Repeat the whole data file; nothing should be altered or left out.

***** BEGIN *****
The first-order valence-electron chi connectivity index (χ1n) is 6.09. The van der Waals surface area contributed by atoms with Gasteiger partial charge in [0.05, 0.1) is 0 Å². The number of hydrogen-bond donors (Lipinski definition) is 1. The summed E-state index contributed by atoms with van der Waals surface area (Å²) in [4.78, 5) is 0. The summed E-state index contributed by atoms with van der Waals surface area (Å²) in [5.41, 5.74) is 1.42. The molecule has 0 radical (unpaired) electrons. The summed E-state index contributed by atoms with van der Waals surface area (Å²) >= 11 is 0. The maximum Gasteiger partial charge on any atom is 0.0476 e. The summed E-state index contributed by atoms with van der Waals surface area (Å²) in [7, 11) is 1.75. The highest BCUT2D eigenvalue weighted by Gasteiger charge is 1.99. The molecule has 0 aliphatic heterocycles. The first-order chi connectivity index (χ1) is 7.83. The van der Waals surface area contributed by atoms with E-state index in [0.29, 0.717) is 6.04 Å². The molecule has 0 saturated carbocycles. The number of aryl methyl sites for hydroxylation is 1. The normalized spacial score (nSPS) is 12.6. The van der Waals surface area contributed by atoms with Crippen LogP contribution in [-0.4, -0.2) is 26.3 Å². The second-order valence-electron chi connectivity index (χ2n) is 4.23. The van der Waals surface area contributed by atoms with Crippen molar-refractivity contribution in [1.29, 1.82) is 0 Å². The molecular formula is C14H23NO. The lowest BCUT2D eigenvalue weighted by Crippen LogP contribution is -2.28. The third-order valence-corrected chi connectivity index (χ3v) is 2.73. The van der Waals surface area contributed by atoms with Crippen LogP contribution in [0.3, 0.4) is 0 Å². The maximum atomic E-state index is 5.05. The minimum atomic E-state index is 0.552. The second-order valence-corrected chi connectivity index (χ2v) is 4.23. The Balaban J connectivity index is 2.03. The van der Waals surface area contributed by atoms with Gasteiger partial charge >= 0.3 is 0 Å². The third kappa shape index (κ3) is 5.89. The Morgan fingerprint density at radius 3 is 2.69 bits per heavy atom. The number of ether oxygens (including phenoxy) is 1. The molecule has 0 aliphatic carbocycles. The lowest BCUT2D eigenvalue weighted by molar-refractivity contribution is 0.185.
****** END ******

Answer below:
The first-order valence-electron chi connectivity index (χ1n) is 6.09. The van der Waals surface area contributed by atoms with Gasteiger partial charge in [0.05, 0.1) is 0 Å². The number of hydrogen-bond donors (Lipinski definition) is 1. The summed E-state index contributed by atoms with van der Waals surface area (Å²) in [4.78, 5) is 0. The summed E-state index contributed by atoms with van der Waals surface area (Å²) in [5.41, 5.74) is 1.42. The molecule has 0 radical (unpaired) electrons. The summed E-state index contributed by atoms with van der Waals surface area (Å²) >= 11 is 0. The maximum Gasteiger partial charge on any atom is 0.0476 e. The summed E-state index contributed by atoms with van der Waals surface area (Å²) in [7, 11) is 1.75. The highest BCUT2D eigenvalue weighted by Gasteiger charge is 1.99. The molecule has 0 aliphatic heterocycles. The first-order chi connectivity index (χ1) is 7.83. The van der Waals surface area contributed by atoms with E-state index in [0.29, 0.717) is 6.04 Å². The molecule has 0 saturated carbocycles. The number of aryl methyl sites for hydroxylation is 1. The normalized spacial score (nSPS) is 12.6. The van der Waals surface area contributed by atoms with Crippen LogP contribution in [-0.4, -0.2) is 26.3 Å². The second-order valence-electron chi connectivity index (χ2n) is 4.23. The van der Waals surface area contributed by atoms with Crippen molar-refractivity contribution in [1.29, 1.82) is 0 Å². The molecular formula is C14H23NO. The lowest BCUT2D eigenvalue weighted by Crippen LogP contribution is -2.28. The third-order valence-corrected chi connectivity index (χ3v) is 2.73. The van der Waals surface area contributed by atoms with Crippen LogP contribution in [0.3, 0.4) is 0 Å². The maximum atomic E-state index is 5.05. The minimum atomic E-state index is 0.552. The second-order valence-corrected chi connectivity index (χ2v) is 4.23. The Balaban J connectivity index is 2.03. The van der Waals surface area contributed by atoms with Gasteiger partial charge >= 0.3 is 0 Å². The third kappa shape index (κ3) is 5.89. The Morgan fingerprint density at radius 3 is 2.69 bits per heavy atom. The number of ether oxygens (including phenoxy) is 1. The molecule has 0 aliphatic carbocycles. The lowest BCUT2D eigenvalue weighted by molar-refractivity contribution is 0.185.